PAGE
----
Posted by Liz
Continuing on from yesterday’s high quality performances, The Rivered Earth 3 was a spectacular, spine-tingling performance from Lawrence Wiliford, Philippe Honoré, Seventeen Voyces, Music and Beyond Festival Orchestra and the captivating young singers from Christ Church Cathedral Choir.
The Traveller tells the human story through transcriptions of sacred and secular Indian texts. The 4 ages of live – childhood, youth, adulthood and old age – were bracketed with Vikram Seth’s addition of the unborn and the dead. At the start of each chapter, a bell rang and Wiliford read a verse from the Rig Veda’s Hymn to Creation.
Right from the beginning the show was spellbinding, from the choristers and Honoré processing from the back of the church, to the children’s choir singing the nursery rhyme Ram Ram Shah – ‘woop’ glissandi included! Honoré had the treat of playing yet more excellent violin parts. The music mix was always interesting and varied from hot and angry to almost like a soundtrack; the tolling bell in ‘The Dead’ was very atmospheric.
The audience wasn’t the largest I’ve seen at Dominion-Chalmers but they were certainly amongst the loudest in applause and whooping!
The fourth and final instalment of The Rivered Earth was of a much more intimate nature. Two cycles based on the theme of The Seven Elements were performed in succession: the first, a song cycle for tenor and piano on the elements Earth, Air, Wood, Fire, Metal, Water and Space; the second a suite for violin and piano on the same elements but performed in a different order. All highly captivating and evocative; there were no introductions but the piano part (performed by Jean Desmarais) clearly brought to life each element, with excellent vocal performance by Isaiah Bell. The chord pattern in ‘Fire’ made me smile – in a small way it felt like an echo from a 1990s dance track!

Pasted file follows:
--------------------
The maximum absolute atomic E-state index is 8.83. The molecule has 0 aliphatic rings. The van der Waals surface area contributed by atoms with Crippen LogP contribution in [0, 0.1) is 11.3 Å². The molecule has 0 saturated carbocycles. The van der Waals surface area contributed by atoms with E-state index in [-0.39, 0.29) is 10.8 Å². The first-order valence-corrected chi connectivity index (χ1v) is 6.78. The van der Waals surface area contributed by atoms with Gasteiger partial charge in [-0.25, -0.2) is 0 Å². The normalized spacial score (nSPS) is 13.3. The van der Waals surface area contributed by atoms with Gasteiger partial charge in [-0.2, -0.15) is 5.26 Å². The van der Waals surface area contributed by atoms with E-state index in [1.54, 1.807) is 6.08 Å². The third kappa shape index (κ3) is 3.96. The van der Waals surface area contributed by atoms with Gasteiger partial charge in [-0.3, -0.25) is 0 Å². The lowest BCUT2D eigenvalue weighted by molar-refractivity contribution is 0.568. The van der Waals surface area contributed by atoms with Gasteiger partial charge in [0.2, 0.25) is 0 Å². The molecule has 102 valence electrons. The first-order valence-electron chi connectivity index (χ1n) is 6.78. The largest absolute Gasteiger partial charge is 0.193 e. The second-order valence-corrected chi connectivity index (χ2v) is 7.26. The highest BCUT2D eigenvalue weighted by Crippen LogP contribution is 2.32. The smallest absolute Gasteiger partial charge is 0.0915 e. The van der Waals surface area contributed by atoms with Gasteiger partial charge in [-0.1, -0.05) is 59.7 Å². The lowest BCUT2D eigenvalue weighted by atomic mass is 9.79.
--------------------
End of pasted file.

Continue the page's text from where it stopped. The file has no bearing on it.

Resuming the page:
The Seven Elements Suite for violin and piano, played by Desmarais and Honoré, was even more interesting and enchanting, conjuring up many mindscapes. According to my recollection, the Elements were performed in this order: Earth, Water, Wood, Air, Metal, Space, Fire. Again, I felt that this suite stepped almost into the indie-classical realm. The suite referenced the song cycle but with a different angle. For example ‘Water’ – in the song cycle the piano part sounded drippy and expansive, mimicking still water and the roar of a flood or waterfall. In the suite, ‘Water’ became smoother, more like a gurgling stream. Conversely, the themes for ‘Space’ were much more common across the two cycles. The violin parts were mostly simpler in sound than Ponticelli (Rivered Earth 2) but no less enthralling.
A short trio to finish – The Hermit on the Ice was fascinating and continued the mesmeric style of the concert, ending in a ‘repeat to fade’ motif on the piano.
All in all a wonderful concert cycle. The two CDs that currently exist would be excellent choices and I hope someone somewhere records The Traveller and The Seven Elements. Certainly with a bit of skillful marketing, Ponticelli and The Seven Elements Suite could easily appeal to fans of Amiina or Ólafur Arnalds.